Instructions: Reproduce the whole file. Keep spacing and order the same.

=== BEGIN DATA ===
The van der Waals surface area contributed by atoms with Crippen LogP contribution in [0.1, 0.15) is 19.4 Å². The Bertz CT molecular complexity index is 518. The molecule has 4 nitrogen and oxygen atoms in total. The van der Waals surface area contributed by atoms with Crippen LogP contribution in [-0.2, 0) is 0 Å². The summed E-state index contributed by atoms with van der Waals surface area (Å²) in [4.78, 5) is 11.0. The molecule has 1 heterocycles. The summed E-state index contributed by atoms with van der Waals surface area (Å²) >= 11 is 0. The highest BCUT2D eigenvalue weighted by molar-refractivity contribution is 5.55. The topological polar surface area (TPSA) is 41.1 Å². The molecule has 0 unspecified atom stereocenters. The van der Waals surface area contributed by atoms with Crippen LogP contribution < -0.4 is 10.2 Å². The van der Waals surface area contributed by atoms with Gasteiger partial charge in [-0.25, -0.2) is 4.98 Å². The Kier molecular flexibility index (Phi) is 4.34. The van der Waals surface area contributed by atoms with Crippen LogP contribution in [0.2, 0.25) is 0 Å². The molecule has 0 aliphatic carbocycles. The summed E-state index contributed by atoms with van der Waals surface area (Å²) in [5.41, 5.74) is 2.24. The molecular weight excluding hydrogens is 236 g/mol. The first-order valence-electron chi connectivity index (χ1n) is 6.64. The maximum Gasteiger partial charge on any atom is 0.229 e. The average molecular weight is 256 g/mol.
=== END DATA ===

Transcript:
The van der Waals surface area contributed by atoms with Crippen LogP contribution in [0.1, 0.15) is 19.4 Å². The Bertz CT molecular complexity index is 518. The molecule has 4 nitrogen and oxygen atoms in total. The van der Waals surface area contributed by atoms with Crippen LogP contribution in [-0.2, 0) is 0 Å². The summed E-state index contributed by atoms with van der Waals surface area (Å²) in [4.78, 5) is 11.0. The molecule has 1 heterocycles. The summed E-state index contributed by atoms with van der Waals surface area (Å²) >= 11 is 0. The highest BCUT2D eigenvalue weighted by molar-refractivity contribution is 5.55. The topological polar surface area (TPSA) is 41.1 Å². The molecule has 0 unspecified atom stereocenters. The van der Waals surface area contributed by atoms with Crippen LogP contribution < -0.4 is 10.2 Å². The van der Waals surface area contributed by atoms with Gasteiger partial charge in [-0.25, -0.2) is 4.98 Å². The Kier molecular flexibility index (Phi) is 4.34. The van der Waals surface area contributed by atoms with Crippen LogP contribution in [0.2, 0.25) is 0 Å². The molecule has 0 aliphatic carbocycles. The summed E-state index contributed by atoms with van der Waals surface area (Å²) in [5.41, 5.74) is 2.24. The molecular weight excluding hydrogens is 236 g/mol. The first-order valence-electron chi connectivity index (χ1n) is 6.64. The maximum Gasteiger partial charge on any atom is 0.229 e. The average molecular weight is 256 g/mol.